From a very early age, Howie Morris was part of the Morris Quartet; along with his brother, John, and sisters, Grace and Ida, they entertained in Highland costume at the first “St. Andrew’s Concert” staged in the Alexander Hall by Father Ewan MacDonald where they thrilled the partisan audience with their renditions of ”Scots Wha Hae” and other Celtic airs.
When the school boards of Glengarry, through the Ontario Ministry of Education, began to promote the importance of music in the schools, Alexandria was chosen as the centre for Music Festivals. Dr. Fenwick of the University of Toronto was the adjudicator and the Sisters of the Holy Cross were Howie’s teachers. The adjudicator described his voice as “melodious” and thus it won many awards and compliments for his school. Highland dancing was another of his early loves and he again repeated his winning ways at different competitions.
The different churches in Glengarry began calling on Howie’s singing talent for their different parish socials and concerts where he was advertised as the main attraction. High school concerts, plays, weddings, funerals, house parties, Warden’s banquets, Irish and Scottish concerts in the small towns and villages around the County found Howie Morris contributing his singing and/or dancing talents. His own renditions of the Celtic songs, his charisma on stage and his sincere love of the songs of his ancestors endeared him to his many fans.
The war years found him working in a munitions plant in Vallyfield, Quebec. The loss of his right eye from a childhood accident precluded him from joining the armed forces in WWII; however, he unselfishly participated in every concert staged in the war effort, for the benefit of his buddies “over there.”
His marriage in 1947 and the subsequent arrival of eleven children (one deceased), enhanced his love of song. He sang with his growing family in the barn, the hayfield, around the old piano at bedtime and especially in the St. Finnan’s Cathedral choir under the tutelage of the Sisters of the Holy Cross. The Cathedral choir drew him like a magnet to every practice and every service as he attempted, hour after hour, to master the intricacies of the Gregorian Chant. His enjoyment, too, of the company of his fellow choristers, Eugene and Ron MacDonald, Dr. Bernard Villeneuve and Alex Smith, was noticed by Rev. John MacPhail, who recruited them to become actors in his para-musicals of “Bonnie Prince Charlie” plays for the St. Andrew’s concerts and later, the St. Patrick’s concerts where they all became Irishmen.
In 1948, Howie Morris was the soloist at the first Glengarry Highland Games, lending his lilting rendition of Bonnie Dundee. A few years later, he and his children composed a medley of Celtic airs for the first Friday night Tattoo. Since that time, the Morris Family children (and now grandchildren) have carried on their father’s tradition with their renditions of the Scottish, American and Canadian national anthems at the opening of the Glengarry Highland Games.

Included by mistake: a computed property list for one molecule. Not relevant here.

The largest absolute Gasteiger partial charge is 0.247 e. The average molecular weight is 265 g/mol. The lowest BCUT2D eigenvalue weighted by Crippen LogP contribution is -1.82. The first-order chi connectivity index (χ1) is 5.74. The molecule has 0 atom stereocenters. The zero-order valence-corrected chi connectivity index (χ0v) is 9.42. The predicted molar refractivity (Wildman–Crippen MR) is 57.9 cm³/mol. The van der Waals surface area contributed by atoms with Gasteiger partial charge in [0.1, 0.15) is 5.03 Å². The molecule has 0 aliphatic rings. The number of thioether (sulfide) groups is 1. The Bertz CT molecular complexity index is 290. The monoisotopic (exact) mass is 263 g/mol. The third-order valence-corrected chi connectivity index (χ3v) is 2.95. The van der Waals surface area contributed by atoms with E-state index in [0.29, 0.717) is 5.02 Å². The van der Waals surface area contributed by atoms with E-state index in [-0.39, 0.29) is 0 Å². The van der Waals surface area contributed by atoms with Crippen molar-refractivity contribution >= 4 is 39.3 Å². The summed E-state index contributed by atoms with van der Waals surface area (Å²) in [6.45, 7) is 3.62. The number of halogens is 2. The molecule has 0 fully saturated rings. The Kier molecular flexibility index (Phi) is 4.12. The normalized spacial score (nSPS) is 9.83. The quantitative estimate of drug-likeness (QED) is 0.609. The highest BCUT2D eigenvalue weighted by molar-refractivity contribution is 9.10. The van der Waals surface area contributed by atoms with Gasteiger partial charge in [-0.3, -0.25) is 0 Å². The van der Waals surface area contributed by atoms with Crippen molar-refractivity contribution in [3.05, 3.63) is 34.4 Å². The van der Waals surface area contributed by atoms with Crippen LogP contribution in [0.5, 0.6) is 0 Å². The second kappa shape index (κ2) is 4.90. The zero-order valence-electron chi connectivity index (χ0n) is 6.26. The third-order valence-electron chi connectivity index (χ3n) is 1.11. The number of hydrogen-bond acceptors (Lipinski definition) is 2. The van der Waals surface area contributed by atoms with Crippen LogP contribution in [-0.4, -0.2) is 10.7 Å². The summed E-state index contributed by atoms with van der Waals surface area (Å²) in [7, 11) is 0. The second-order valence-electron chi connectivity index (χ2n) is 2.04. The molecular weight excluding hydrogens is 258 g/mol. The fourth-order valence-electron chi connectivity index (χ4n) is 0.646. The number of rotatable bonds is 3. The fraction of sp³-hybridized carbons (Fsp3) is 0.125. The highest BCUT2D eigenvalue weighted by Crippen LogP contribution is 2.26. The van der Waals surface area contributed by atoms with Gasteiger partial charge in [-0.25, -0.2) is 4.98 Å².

In the mid 1950s, Howie was honoured to get a call from none other than Don Messer inviting him to tour with his organization; he gave it a great deal of thought, but felt that leaving his young family for an extended period of time was not an option.
Four of Howie & Gwen’s daughters and one son have continued their study of music, specializing in the study of voice. Jean studied in London, England, the U. Of T., and sang with the Elmer Eisler Choir of Toronto; in addition, she has sung in operas and musicals in London, Hamilton, Ottawa and Calgary. Maureen, a music graduate of the University of Calgary, has sung opera there and taught high school instrumental and choral music. Mary is the music teacher of a Brantford School choir and Gracie has taught musical theatre for 15 years in Perth. Cleary, too is a teacher, and the choir director at Blessed Sacrament Church in Ottawa. While they have studied choral and classical music, the music of their hearts is the music of their father – the Celtic airs he taught them – and when they gather together, those are the songs they sing. His children have truly carried on Howie’s legacy of his love for Celtic music and they have passed that legacy on to their children – his grandchildren.
In 1978, a year before Howie was diagnosed with pancreatic cancer, he and his ten children were honoured to be asked to sing at the Ottawa Glengarry Club’s concert at the National Arts Centre. The following year, at the request of friends, the family planned a recording with him; it featured Howie’s favourite songs. The record, From Fieldstone to Fireside was completed a week before he died in 1982 and Howard’s version of My Bonnie Native Glen on that record was his final contribution to Celtic music in Glengarry. The $4000 from the sale of the record was donated to Dr. Phil Gold of the Montreal General Hospital, a Nobel Prize winner for his work on cancer research.